Related collections and offers
|Publisher:||Random House Publishing Group|
|Sold by:||Random House|
|File size:||2 MB|
About the Author
Adrian Wooldridge is a Washington correspondent for The Economist and was its West Coast bureau chief, based in Los Angeles. He is the author of Measuring the Mind: Education and Psychology in England, 1860-1990. He has written for The Wall Street Journal, The New Republic, and The Times of London, and has appeared on NPR and the BBC.
The authors can be reached online via www.afutureperfect.com; www.johnmicklethwait.com; and www.adrianwooldridge.com.
Read an Excerpt
Once or twice a day, the rural calm of the Bruderhof's retreat near Rifton in upstate New York is shattered by the pounding of a heavy truck. The Bruderhof is an Amish-style religious community of four hundred people. The brothers (as they style themselves) have no patience with the godless modern world. They have banned radios and televisions, forbid divorce and homosexuality, and practice "Christian communism," renouncing private property and raising their children collectively. Each family has its own quarters, but the community usually eats and performs most chores together, with the women, who wear head scarves to preserve their modesty and routinely defer to their menfolk, performing the bulk of the domestic labor.
The brothers regard the spread of American culture around the world with suspicion. Hollywood preaches immorality, they argue; the Internet corrupts children's minds with pornography; and both, by stimulating materialism, distract people from the really important things in life. Every-where they look, the brothers see simple communities like their own being destroyed by the onward rush of industry and pop culture. One of their longest-standing relationships is with another anticapitalist island, Cuba, where they often send their children for holidays.
Yet the Bruderhof, no less than Cuba, are having to open the door to the modern world. The group's history has always given it an international edge. It was founded in Germany in the 1920s, but the brothers' communist principles and unorthodox approach to education inevitably attracted the wrath of the Nazis. Their flight from persecution scattered them across the world, with some ending up in southern England and others migrating first to Latin America and then to the United States. Most of the group's 2,500 members now live either in England (where there are two settlements) or the northeast United States (with six). They have always tried to counteract this geographic separation by moving members from one community to another and running their affairs collectively. Modern technology has made this process less cumbersome: Rather than relying on letters and the occasional phone call, the group is thoroughly wired, with a constant flow of phone calls, faxes, and e-mails among the eight settlements. (Unlike their ideological cousins, the Amish, the Bruderhof can tolerate modern technology so long as it is used strictly for work.)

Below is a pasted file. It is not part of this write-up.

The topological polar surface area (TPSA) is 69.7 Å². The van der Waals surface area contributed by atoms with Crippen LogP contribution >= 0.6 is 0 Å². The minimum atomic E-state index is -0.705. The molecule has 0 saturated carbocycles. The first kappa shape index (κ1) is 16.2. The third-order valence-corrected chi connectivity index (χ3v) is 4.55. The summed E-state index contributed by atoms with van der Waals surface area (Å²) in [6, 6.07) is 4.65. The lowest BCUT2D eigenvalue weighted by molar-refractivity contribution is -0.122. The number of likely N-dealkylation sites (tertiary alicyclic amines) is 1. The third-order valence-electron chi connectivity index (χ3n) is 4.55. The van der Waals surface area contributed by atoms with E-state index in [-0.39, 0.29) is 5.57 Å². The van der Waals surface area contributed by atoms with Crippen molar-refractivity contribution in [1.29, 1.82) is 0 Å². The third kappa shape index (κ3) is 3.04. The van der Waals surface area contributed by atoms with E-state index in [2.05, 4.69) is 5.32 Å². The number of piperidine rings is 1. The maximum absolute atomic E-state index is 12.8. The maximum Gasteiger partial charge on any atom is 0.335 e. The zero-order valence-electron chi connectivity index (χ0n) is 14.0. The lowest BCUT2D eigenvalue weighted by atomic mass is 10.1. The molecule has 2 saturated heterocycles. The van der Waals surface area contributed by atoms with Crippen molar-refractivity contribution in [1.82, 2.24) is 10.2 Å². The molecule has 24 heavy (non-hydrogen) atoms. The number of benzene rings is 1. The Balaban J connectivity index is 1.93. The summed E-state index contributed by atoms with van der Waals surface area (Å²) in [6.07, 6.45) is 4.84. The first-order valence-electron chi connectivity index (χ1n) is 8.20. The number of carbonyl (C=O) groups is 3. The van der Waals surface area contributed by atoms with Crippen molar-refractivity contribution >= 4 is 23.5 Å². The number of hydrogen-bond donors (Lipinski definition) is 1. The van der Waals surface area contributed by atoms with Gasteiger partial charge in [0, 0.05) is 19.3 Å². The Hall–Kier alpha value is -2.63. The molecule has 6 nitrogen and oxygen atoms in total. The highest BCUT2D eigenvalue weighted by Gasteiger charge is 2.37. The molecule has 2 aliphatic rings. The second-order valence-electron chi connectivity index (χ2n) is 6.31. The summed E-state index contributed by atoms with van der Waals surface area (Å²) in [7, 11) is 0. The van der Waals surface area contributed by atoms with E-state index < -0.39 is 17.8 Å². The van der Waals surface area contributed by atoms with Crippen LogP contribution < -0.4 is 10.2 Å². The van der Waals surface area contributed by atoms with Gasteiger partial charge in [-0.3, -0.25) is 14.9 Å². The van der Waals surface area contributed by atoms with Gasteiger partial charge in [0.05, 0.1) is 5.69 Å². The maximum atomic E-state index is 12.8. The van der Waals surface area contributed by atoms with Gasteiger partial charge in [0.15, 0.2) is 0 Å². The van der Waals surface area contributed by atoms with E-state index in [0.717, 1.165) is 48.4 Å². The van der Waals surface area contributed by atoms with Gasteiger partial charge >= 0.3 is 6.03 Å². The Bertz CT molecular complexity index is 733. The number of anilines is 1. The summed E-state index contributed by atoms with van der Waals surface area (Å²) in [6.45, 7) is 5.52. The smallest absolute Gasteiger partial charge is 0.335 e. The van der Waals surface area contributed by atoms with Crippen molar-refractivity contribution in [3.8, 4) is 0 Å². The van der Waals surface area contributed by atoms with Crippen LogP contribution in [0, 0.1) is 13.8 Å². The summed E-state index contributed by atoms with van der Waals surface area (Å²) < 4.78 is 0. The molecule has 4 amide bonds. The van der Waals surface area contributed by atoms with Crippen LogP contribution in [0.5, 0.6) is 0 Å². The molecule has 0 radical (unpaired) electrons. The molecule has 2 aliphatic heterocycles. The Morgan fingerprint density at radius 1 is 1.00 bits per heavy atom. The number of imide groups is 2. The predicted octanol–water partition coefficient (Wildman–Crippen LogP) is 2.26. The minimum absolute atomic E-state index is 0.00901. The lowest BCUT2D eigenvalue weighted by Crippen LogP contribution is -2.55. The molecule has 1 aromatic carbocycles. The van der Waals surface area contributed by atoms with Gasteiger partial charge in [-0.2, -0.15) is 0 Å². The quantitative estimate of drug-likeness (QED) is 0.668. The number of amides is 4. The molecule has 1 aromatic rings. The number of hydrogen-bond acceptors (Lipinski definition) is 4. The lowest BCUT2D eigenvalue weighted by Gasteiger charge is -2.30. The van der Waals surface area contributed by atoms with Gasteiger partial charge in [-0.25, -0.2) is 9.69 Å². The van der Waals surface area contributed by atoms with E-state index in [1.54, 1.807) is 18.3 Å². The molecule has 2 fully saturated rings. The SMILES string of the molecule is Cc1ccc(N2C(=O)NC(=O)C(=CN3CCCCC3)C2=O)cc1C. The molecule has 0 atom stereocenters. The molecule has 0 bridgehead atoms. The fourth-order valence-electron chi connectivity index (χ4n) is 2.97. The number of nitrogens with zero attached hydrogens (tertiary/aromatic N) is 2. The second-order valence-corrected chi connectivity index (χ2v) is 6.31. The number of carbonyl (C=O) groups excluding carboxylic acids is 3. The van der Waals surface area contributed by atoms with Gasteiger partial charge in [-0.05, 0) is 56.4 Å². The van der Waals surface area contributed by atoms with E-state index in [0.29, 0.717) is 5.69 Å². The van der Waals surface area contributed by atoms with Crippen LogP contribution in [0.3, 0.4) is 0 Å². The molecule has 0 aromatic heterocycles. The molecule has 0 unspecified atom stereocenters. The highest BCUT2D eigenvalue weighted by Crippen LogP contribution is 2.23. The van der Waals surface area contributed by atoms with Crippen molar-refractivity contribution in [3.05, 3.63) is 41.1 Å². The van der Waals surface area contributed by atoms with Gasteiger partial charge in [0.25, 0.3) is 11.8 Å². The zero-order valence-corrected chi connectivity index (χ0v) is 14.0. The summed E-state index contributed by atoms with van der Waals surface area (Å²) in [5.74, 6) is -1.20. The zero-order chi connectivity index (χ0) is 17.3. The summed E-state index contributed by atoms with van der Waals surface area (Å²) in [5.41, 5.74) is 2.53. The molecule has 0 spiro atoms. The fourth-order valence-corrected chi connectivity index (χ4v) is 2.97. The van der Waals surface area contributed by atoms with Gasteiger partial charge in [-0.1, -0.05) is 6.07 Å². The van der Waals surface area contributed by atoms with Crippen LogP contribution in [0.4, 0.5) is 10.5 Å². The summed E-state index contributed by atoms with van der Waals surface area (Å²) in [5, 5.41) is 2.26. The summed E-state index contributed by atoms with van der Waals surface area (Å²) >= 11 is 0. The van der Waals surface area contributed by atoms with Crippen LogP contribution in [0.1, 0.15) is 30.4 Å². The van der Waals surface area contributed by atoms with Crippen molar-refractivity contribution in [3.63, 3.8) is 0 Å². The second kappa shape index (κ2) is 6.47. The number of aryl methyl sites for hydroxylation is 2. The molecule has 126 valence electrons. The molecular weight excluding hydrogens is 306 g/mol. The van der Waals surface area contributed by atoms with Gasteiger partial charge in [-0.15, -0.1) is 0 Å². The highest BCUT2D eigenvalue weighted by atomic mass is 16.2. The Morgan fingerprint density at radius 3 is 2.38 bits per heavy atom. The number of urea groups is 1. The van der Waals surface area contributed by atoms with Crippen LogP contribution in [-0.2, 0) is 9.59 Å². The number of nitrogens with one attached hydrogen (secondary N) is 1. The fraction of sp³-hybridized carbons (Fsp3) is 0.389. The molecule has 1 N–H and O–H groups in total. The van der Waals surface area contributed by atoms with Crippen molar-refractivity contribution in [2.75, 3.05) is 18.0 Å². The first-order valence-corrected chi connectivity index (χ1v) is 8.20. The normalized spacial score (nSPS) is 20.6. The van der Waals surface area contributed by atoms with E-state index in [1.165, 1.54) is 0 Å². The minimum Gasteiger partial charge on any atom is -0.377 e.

The other thing that has drawn the far-flung brotherhood closer together is, ironically, commerce. Since the late 1950s, the members of the Bruderhof have supported themselves by making superbly crafted children's toys through a company called Community Playthings; in the 1970s, they added another business, Rifton Equipment, which makes equipment for the handicapped. Since the brothers insisted on involving all their communities in the production process (and also excluding outsiders), the educational toys were expensive, but their niche seemed safe. This illusion lasted until the late 1980s, when the brothers began to run into competitors, many of them from abroad, who used new manufacturing techniques to combine the quality of handicraft with the efficiency of mass production. They had also en-countered bottlenecks in their own production.